FOREIGN lawyers in Bud-apest have launched a last-ditch effort to persuade the Hungarian government to rethink a proposed new law restricting their ability to practise in the country.
The proposed law is currently before a parliamentary committee, which is expected to decide the final shape of the bill. As it stands, the ruling would require a foreign law firm to form an association with a local firm, share premises with it and reflect the local association in its operating title.
George Gluck, resident partner at the Budapest office of US firm Weil Gotshal & Manges, said: “Our main objection is that even if a foreign law firm was practising the law of its home jurisdiction it would still be required to enter into a formal relationship with a Hungarian law firm.”
The issue is particularly sensitive for most US firms in the capital. Most run small offices and do not want to increase their investment in Hungary at a time when privatisation work – a main source of revenue – is shrinking.
David Hickock, a partner at US firm Debevoise & Plimpton, said that whether his firm kept its office open “really depends on what happens with the law”. He added if it goes through in its present shape, “We'd have to consider what to do”.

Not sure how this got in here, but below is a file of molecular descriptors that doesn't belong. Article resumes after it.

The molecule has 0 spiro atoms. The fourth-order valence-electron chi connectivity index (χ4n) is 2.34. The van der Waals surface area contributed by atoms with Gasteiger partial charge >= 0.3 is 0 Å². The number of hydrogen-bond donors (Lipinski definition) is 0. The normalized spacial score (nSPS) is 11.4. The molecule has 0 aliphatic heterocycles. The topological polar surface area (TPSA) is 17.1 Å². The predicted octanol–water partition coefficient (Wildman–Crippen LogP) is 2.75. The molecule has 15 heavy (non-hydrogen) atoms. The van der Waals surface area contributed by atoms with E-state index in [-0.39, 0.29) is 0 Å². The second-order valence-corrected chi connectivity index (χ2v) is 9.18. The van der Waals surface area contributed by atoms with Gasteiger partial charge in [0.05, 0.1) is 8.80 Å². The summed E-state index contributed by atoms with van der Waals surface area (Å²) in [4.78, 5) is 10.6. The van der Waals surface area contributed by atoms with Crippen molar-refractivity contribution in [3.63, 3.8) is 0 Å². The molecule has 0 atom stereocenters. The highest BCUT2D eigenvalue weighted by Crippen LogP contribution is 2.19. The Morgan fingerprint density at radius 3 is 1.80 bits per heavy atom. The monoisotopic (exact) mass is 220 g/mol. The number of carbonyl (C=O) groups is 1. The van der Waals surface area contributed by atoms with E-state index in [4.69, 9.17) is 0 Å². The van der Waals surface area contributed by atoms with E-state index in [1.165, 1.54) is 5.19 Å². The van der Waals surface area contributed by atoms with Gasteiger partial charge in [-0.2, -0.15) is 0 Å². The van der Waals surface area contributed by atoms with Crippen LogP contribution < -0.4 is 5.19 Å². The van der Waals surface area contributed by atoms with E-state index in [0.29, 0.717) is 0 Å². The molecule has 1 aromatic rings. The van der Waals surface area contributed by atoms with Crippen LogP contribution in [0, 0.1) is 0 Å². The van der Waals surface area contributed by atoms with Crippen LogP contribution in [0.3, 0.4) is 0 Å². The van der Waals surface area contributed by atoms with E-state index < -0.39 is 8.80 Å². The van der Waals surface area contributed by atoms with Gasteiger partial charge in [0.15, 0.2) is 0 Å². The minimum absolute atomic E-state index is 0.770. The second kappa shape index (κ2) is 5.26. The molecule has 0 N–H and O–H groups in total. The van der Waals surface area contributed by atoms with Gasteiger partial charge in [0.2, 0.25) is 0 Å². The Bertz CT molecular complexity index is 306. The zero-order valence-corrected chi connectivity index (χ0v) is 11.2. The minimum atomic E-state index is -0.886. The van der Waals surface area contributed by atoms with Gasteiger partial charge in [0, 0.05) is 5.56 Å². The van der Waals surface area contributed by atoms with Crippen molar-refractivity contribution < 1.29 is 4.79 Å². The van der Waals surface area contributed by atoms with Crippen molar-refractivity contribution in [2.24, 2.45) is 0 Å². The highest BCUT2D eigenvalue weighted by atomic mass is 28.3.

The firm recently lost its two Hungarian lawyers to Baker & McKenzie. It is now staffed on a part-time basis by lawyers flying in from the US or UK.
Meanwhile, official protests have intensified. Both the US and UK embassies have raised the matter with the government. The English Law Society has gone as far as to complain to the European Commission.
Two weeks ago, Gluck appeared before the committee to contest the bill on behalf of the US Chamber of Commerce. He managed to secure an adjournment. The bill is expected to be discussed again later this week.
Some firms have not joined in the protest, however. Stephen Forster, resident partner at Cameron McKenna in Budapest, said: “We feel that we pretty much comply with the law as it stands.”
Three UK firms are represented in Budapest. Cameron McKenna operates as Cameron McKenna Ormai in association with Veroci & Ormai & Partners. Clifford Chance is linked to Koves & Partners. The third, Allen & Overy, which until last year had an association with lawyer Bela Deri, has since taken on three local lawyers and is the only UK firm actively opposing the new law.
Stephen Denyer, the Allen & Overy partner in charge of central European practice, said: “We have expressed reservations about the law and we have written to the authorities.”
He added that the firm objected to the law “on principle” as it was “out of line with the EU requirements”.